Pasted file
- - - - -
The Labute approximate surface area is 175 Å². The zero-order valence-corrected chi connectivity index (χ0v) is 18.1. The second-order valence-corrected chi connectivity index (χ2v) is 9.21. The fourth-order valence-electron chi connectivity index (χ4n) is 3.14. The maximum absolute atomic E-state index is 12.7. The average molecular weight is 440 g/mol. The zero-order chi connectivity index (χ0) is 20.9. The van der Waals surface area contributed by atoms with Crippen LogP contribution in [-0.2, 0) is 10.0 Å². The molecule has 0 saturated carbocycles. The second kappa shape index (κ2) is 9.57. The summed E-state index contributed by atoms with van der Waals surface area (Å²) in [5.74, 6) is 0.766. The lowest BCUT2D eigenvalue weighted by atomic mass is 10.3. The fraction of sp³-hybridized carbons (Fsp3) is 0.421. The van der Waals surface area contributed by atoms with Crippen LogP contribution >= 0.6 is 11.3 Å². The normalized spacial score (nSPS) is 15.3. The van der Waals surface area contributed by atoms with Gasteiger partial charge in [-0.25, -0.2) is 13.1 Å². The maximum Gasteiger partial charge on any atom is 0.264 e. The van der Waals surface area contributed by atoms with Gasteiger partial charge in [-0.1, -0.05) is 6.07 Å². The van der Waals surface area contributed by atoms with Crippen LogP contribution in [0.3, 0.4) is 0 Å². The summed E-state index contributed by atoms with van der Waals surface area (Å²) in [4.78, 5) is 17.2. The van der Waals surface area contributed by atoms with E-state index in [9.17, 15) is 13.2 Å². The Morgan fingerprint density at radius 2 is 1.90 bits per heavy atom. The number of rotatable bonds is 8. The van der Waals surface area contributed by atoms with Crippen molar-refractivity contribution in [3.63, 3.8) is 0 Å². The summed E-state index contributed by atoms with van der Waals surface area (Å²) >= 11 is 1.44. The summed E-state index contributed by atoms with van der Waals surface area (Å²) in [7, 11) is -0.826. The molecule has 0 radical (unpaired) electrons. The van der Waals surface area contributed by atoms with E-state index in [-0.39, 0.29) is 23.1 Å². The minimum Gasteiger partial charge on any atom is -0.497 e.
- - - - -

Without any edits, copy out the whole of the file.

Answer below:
The Labute approximate surface area is 175 Å². The zero-order valence-corrected chi connectivity index (χ0v) is 18.1. The second-order valence-corrected chi connectivity index (χ2v) is 9.21. The fourth-order valence-electron chi connectivity index (χ4n) is 3.14. The maximum absolute atomic E-state index is 12.7. The average molecular weight is 440 g/mol. The zero-order chi connectivity index (χ0) is 20.9. The van der Waals surface area contributed by atoms with Crippen LogP contribution in [-0.2, 0) is 10.0 Å². The molecule has 0 saturated carbocycles. The second kappa shape index (κ2) is 9.57. The summed E-state index contributed by atoms with van der Waals surface area (Å²) in [5.74, 6) is 0.766. The lowest BCUT2D eigenvalue weighted by atomic mass is 10.3. The fraction of sp³-hybridized carbons (Fsp3) is 0.421. The van der Waals surface area contributed by atoms with Crippen LogP contribution >= 0.6 is 11.3 Å². The normalized spacial score (nSPS) is 15.3. The van der Waals surface area contributed by atoms with Gasteiger partial charge in [-0.25, -0.2) is 13.1 Å². The maximum Gasteiger partial charge on any atom is 0.264 e. The van der Waals surface area contributed by atoms with Gasteiger partial charge in [-0.1, -0.05) is 6.07 Å². The van der Waals surface area contributed by atoms with Crippen LogP contribution in [0.3, 0.4) is 0 Å². The summed E-state index contributed by atoms with van der Waals surface area (Å²) in [4.78, 5) is 17.2. The van der Waals surface area contributed by atoms with E-state index in [9.17, 15) is 13.2 Å². The Morgan fingerprint density at radius 2 is 1.90 bits per heavy atom. The number of rotatable bonds is 8. The van der Waals surface area contributed by atoms with Crippen molar-refractivity contribution in [3.63, 3.8) is 0 Å². The summed E-state index contributed by atoms with van der Waals surface area (Å²) >= 11 is 1.44. The summed E-state index contributed by atoms with van der Waals surface area (Å²) in [7, 11) is -0.826. The molecule has 0 radical (unpaired) electrons. The van der Waals surface area contributed by atoms with E-state index in [-0.39, 0.29) is 23.1 Å². The minimum Gasteiger partial charge on any atom is -0.497 e.